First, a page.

Bryan, Ashley. 2003. Beautiful Blackbird. New York: Simon & Schuster Children’s Publishng. ISBN 9780689847318
In Ashley Bryan’s Beautiful Blackbird, a group of colorful African songbirds love and praise the titular creature who they deem the prettiest among them. All of the birds love blackbird so much, in fact, that they want to have black markings on their own feathers just like he does. Blackbird tries to let his feathered brethren know that altering the outside appearance doesn’t change what is within, but all of the birds beg Blackbird for black markings, and so he complies by making paint in his gourd and applying the brush himself. At the conclusion of the story, all of the newly black specked and spotted birds affirm that yes, black is indeed beautiful.
The songlike rhyme and chanting textual portions, when coupled with the strikingly colorful illustrations, give the reader a glimpse into the culture of the Ila-speaking people from the African country of Zambia. Children will find this pour quoi tale easy to listen to, especially if the storyteller reads it in a chant-like manner placing emphasis on the rhymes throughout.
The book’s weakest element may be seen in the deliverance of its message. Although some may interpret the message to be a positive one, that of self-esteem and discovering the beauty within oneself, others may gather that it promotes a message of envy and jealousy. The delivery of the message is most confusing in the end of the book when the colored birds find the beauty within only after being painted black. The one message that does come across very clearly, however, is that black is beautiful. The phrase, “black is beautiful” is used multiple times in the chant of the birds, often being emphasized with an “uh huh!”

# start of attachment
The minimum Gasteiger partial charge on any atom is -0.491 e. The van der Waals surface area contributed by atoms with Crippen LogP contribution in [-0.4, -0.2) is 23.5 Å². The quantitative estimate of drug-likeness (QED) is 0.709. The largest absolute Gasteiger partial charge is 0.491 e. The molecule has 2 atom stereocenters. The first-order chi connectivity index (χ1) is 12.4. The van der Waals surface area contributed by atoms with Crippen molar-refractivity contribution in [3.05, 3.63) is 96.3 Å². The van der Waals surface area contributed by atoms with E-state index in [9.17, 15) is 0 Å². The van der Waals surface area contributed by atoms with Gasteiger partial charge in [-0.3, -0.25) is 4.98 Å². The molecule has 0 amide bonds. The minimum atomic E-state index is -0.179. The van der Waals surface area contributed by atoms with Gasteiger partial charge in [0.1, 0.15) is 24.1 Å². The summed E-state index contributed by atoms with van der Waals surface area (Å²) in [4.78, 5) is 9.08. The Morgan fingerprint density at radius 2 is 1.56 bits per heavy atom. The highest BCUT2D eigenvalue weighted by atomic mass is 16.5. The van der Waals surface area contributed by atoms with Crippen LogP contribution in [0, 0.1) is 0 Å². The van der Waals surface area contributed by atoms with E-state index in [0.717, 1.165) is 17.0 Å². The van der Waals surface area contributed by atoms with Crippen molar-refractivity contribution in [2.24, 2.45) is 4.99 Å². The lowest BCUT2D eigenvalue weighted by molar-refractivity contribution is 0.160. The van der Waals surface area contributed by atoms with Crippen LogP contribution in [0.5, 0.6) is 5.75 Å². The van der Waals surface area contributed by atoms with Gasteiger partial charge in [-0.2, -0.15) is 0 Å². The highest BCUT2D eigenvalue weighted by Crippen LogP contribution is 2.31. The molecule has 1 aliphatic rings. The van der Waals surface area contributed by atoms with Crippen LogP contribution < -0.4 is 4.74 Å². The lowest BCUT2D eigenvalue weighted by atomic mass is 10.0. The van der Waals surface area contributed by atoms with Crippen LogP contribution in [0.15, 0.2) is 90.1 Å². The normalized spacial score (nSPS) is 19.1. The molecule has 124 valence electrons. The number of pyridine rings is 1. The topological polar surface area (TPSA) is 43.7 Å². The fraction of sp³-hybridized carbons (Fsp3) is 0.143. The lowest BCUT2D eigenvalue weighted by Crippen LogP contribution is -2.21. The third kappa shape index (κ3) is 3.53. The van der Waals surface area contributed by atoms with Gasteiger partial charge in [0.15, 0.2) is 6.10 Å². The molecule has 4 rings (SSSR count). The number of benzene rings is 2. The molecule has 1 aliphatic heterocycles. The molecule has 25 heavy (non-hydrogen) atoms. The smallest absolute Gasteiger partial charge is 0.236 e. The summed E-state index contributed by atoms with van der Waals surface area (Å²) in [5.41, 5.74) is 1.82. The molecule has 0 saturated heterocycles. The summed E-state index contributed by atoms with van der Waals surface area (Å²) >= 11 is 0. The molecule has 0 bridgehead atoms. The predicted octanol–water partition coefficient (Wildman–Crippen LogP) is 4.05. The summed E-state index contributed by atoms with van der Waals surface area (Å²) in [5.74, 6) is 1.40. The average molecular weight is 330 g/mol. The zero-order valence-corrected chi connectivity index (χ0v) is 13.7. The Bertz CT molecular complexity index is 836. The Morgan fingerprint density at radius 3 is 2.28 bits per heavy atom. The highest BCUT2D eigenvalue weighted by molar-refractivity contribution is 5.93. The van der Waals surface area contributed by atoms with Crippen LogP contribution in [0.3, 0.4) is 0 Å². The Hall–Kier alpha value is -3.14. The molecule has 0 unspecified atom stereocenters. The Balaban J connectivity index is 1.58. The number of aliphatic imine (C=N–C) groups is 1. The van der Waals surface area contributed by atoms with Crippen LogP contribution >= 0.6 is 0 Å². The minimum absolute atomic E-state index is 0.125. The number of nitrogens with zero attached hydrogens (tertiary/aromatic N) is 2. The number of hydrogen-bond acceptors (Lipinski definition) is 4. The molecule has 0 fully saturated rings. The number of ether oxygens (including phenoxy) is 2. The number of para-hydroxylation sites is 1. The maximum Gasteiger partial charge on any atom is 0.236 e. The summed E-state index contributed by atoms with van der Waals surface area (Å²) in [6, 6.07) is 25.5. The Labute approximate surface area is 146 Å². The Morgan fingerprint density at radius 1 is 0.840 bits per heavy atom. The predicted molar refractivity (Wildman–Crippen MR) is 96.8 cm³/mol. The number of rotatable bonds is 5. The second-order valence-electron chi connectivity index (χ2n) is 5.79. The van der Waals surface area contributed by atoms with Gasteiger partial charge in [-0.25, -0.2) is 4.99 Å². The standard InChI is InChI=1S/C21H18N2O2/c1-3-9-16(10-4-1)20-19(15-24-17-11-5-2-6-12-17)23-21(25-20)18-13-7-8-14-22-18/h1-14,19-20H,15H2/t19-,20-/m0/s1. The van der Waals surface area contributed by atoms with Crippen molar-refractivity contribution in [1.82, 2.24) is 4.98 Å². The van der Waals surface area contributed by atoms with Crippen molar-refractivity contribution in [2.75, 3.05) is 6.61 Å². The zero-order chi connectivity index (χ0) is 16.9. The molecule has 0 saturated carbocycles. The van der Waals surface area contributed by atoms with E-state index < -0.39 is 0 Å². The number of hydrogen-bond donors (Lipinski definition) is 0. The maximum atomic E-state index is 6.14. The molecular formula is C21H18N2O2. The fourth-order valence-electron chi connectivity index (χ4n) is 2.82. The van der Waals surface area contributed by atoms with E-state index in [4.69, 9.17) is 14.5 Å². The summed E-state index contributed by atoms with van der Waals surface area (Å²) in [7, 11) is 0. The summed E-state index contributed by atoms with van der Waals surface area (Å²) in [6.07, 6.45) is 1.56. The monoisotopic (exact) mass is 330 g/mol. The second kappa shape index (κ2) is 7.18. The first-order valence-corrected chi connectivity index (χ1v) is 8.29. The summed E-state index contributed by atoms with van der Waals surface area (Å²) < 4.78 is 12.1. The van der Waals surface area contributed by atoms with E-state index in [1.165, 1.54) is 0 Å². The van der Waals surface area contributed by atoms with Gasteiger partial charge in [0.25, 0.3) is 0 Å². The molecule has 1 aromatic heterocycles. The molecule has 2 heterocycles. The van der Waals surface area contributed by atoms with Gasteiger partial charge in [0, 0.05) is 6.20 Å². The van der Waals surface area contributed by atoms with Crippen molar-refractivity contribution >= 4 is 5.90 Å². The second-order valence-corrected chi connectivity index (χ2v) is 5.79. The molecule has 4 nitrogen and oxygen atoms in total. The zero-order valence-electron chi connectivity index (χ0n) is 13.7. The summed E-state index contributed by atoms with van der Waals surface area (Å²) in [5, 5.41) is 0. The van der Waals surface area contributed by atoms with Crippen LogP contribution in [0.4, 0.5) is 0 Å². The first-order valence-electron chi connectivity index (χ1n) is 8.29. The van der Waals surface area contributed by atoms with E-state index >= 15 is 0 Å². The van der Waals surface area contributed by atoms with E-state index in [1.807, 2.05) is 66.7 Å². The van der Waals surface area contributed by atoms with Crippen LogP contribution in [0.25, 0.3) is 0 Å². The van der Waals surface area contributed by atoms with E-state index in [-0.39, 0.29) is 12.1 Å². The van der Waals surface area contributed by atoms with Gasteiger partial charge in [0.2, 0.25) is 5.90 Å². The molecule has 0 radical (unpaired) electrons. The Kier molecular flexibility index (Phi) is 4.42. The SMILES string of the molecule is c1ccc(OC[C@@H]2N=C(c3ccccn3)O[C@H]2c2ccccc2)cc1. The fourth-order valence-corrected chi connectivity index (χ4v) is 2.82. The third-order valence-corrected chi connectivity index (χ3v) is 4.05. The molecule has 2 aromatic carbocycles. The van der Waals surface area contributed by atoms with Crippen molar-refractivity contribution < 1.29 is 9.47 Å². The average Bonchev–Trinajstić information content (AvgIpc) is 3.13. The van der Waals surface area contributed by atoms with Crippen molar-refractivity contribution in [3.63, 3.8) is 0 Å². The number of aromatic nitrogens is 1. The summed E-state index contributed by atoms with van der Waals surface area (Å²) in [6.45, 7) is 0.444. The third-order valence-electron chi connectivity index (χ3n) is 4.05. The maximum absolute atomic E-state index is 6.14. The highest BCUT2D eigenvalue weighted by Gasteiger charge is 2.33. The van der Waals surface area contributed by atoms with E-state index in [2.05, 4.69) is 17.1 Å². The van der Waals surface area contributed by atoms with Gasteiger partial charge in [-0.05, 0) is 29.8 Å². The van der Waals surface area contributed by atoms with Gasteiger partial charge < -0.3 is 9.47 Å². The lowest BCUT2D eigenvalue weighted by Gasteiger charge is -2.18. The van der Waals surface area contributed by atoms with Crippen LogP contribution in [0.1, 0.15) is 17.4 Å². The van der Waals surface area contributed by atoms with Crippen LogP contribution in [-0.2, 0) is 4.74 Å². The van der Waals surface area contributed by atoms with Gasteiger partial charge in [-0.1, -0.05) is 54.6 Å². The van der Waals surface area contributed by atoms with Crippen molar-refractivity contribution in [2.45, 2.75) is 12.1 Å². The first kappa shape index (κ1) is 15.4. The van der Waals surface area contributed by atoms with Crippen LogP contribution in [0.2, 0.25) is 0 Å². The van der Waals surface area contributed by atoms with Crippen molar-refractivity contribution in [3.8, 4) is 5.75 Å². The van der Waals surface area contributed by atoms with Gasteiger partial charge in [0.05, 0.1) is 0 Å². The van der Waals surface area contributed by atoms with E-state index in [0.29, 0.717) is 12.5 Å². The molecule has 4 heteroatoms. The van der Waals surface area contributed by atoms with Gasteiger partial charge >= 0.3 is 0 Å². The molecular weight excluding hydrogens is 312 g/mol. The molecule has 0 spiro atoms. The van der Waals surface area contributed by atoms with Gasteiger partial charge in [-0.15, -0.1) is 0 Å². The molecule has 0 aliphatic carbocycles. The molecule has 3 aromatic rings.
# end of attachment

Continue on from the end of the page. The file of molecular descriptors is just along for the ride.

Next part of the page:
Whatever confusion may be created in the message is certainly made up for in the lively illustrations. Children will be drawn to the simplicity of the cut-out shapes of the birds and the array of colors used. As Booklist states, “Bryan employs boldly colored, cut-paper artwork to dramatize the action. The overlapping collage images fill the pages with energy.” The author’s note at the end of the book explains that the scissors pictured in the endpapers used to create the colorful illustrations actually belonged to his mother.
A paper craft would be a great addition to a library storytime or literacy event. After reading Beautiful Blackbird, a librarian could take the time to have children really focus on Bryan’s illustrations and brainstorm ways in which they believe them to be constructed. The librarian could then share Bryan’s story of how the illustrations were created and set children loose with paper and scissors to see what kind of creative works of art they could come up with.
Beautiful Blackbird was the recipient of the 2004 Coretta Scott King Award and was nominated for a Bluegrass Award in 2005. Additionally, it has received many positive reviews from reputable publishing companies.
Books in Print. Texas Woman’s University Library. Accessed September 22, 2013.